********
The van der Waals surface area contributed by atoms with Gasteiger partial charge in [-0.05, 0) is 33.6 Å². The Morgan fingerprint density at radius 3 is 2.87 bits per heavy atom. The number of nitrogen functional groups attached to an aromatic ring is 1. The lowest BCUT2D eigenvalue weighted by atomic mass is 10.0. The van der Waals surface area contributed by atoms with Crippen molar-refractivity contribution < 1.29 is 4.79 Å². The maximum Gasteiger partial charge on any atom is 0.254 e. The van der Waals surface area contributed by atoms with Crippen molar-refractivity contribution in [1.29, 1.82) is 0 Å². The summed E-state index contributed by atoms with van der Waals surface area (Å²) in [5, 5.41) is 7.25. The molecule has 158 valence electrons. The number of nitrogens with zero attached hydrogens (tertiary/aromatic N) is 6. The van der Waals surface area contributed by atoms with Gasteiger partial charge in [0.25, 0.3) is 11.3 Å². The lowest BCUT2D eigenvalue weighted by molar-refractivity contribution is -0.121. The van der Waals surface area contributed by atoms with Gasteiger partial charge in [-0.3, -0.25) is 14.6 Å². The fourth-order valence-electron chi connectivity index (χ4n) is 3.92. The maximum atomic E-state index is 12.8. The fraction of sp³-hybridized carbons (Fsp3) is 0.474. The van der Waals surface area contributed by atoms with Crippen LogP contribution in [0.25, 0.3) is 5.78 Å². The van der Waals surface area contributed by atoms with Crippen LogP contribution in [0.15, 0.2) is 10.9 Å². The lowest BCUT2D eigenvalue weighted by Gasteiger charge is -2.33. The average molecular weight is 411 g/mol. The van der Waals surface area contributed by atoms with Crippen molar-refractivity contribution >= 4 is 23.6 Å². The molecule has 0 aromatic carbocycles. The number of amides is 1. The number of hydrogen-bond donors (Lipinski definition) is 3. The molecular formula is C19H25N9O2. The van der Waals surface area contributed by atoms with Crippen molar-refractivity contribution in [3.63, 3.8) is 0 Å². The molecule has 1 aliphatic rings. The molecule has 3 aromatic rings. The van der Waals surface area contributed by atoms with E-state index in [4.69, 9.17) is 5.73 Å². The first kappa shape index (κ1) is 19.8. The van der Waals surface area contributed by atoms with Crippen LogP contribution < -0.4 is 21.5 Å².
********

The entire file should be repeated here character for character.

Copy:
The van der Waals surface area contributed by atoms with Gasteiger partial charge in [-0.05, 0) is 33.6 Å². The Morgan fingerprint density at radius 3 is 2.87 bits per heavy atom. The number of nitrogen functional groups attached to an aromatic ring is 1. The lowest BCUT2D eigenvalue weighted by atomic mass is 10.0. The van der Waals surface area contributed by atoms with Crippen molar-refractivity contribution < 1.29 is 4.79 Å². The maximum Gasteiger partial charge on any atom is 0.254 e. The van der Waals surface area contributed by atoms with Crippen molar-refractivity contribution in [1.29, 1.82) is 0 Å². The summed E-state index contributed by atoms with van der Waals surface area (Å²) in [5, 5.41) is 7.25. The molecule has 158 valence electrons. The number of nitrogens with zero attached hydrogens (tertiary/aromatic N) is 6. The van der Waals surface area contributed by atoms with Gasteiger partial charge in [0.25, 0.3) is 11.3 Å². The lowest BCUT2D eigenvalue weighted by molar-refractivity contribution is -0.121. The van der Waals surface area contributed by atoms with Gasteiger partial charge in [-0.3, -0.25) is 14.6 Å². The fourth-order valence-electron chi connectivity index (χ4n) is 3.92. The maximum atomic E-state index is 12.8. The fraction of sp³-hybridized carbons (Fsp3) is 0.474. The van der Waals surface area contributed by atoms with Crippen LogP contribution in [0.25, 0.3) is 5.78 Å². The van der Waals surface area contributed by atoms with Crippen LogP contribution in [0.15, 0.2) is 10.9 Å². The lowest BCUT2D eigenvalue weighted by Gasteiger charge is -2.33. The average molecular weight is 411 g/mol. The van der Waals surface area contributed by atoms with Crippen molar-refractivity contribution >= 4 is 23.6 Å². The molecule has 0 aromatic carbocycles. The number of amides is 1. The number of hydrogen-bond donors (Lipinski definition) is 3. The molecular formula is C19H25N9O2. The van der Waals surface area contributed by atoms with Crippen molar-refractivity contribution in [3.63, 3.8) is 0 Å². The molecule has 1 aliphatic rings. The molecule has 3 aromatic rings. The van der Waals surface area contributed by atoms with E-state index in [4.69, 9.17) is 5.73 Å². The first kappa shape index (κ1) is 19.8. The van der Waals surface area contributed by atoms with Crippen LogP contribution < -0.4 is 21.5 Å².